Double Billing: A Young Lawyer’s Tale Of Greed, Sex, Lies, And The Pursuit Of A Swivel Chair

By in Biographies on July 12, 2013

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By turns hilarious and horrifying, Double Billing is a clever and sobering expose of the legal profession. Writing with wit and wisdom, Cameron Stracher describes the grueling rite of passage of an associate at a major New York law firm. As Stracher describes, Harvard Law School may have taught him to think like a lawyer, but it was his experience as an associate that taught him to behave–or misbehave–like one. Double Billing is a biting glimpse into the world of corporate law from the perspective of the low man on the totem pole.

In Double Billing, Cameron Stracher reveals a shocking nonfiction account of the ordeal of a young associate at a major Wall Street law firm. Fresh out of Harvard Law School, Stracher landed a coveted position at a high-powered corporate law firm and thus began his grueling years as an associate, a dreaded rite of passage for every young attorney. Only about five percent survive long enough to achieve the Holy Grail of partnership in the firm.

As the author vividly describes, law school may teach you how to think like a lawyer, but it’s being an associate that teaches you how to behave like one. Or misbehave. Stracher doesn’t mince words about the duplicitous behavior and flagrant practices of many lawyers in his firm, which is one of the premier partnerships in America.

In a stylish and witty manner that has earned him comparison to an early Philip Roth, Stracher does for the legal profession what Michael Lewis’s Liars’ Poker did for the financial industry. The result is a tell-all glimpse into the cutthroat world of corporate law from the perspective of the low man on the totem pole.

In Double Billing, Cameron Stracher reveals a shocking nonfiction account of the ordeal of a young associate at a major Wall Street law firm. Fresh out of Harvard Law School, Stracher landed a coveted position at a high-powered corporate law firm and thus began his grueling years as an associate, a dreaded rite of passage for every young attorney. Only about five percent survive long enough to achieve the Holy Grail of partnership in the firm.

As the author vividly describes, law school may teach you how to think like a lawyer, but it’s being an associate that teaches you how to behave like one. Or misbehave. Stracher doesn’t mince words about the duplicitous behavior and flagrant practices of many lawyers in his firm, which is one of the premier partnerships in America.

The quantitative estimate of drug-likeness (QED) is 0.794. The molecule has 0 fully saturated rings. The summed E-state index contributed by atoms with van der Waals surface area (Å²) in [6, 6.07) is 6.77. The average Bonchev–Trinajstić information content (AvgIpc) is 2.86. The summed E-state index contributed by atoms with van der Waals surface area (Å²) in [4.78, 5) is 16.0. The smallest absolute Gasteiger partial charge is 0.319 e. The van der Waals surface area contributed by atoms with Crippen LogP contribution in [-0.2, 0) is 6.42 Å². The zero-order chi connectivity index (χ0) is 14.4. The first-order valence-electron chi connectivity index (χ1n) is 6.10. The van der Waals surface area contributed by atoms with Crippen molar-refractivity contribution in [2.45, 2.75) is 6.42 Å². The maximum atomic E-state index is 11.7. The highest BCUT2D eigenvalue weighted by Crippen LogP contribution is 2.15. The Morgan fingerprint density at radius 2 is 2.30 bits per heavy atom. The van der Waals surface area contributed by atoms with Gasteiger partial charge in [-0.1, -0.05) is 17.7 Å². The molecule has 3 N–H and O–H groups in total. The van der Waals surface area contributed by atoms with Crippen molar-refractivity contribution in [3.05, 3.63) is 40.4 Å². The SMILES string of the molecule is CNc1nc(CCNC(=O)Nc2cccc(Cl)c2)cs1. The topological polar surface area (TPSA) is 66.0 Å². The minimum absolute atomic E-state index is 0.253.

In a stylish and witty manner that has earned him comparison to an early Philip Roth, Stracher does for the legal profession what Michael Lewis’s Liars’ Poker did for the financial industry. The result is a tell-all glimpse into the cutthroat world of corporate law from the perspective of the low man on the totem pole.

In Double Billing, author Cameron Stracher puts the legal profession on trial and finds it guilty of waste, fraud, and other offenses. Stracher has based his inside account on three punishing years as a young associate at a New York City law firm, given the fictional name Crowley and Cavanaugh. With everyone facing nearly impossible odds to become partner, there are no lawyers in love at Stracher’s firm–only lawyers at war. The lifeblood at C & C is “the billable hour.” Even a first-year associate costs clients 0 an hour. What’s more, there’s little desire to save money. “The longer C & C fought on behalf of a client, the more C & C was paid,” he soon learns.

There is no literal double billing, but it comes close. Clients sometimes pay twice for virtually the same service–once by the associate and then again by the partners. Every associate’s memo is revised by a partner, for example. Two corporate combatants often pay their respective attorneys outrageous fees to research and argue the same, narrow points of law. The outcome is rarely in doubt.

Stracher’s young lawyers are ambivalent and cynical–there are no illusions in the courtrooms of Generation X. “Today, law students have nothing but doubts: about the nobility of their chosen profession, about their interest in it and about its interest in them,” he writes. Say goodbye to the idealism of John Osborn’s The Paper Chase. So much for the committed bunch in Scott Turow’s One L. Double Billing is a great read if you’re thinking of becoming a lawyer or if you work with lawyers. It will no doubt change the way you think about our system of justice. –Dan Ring

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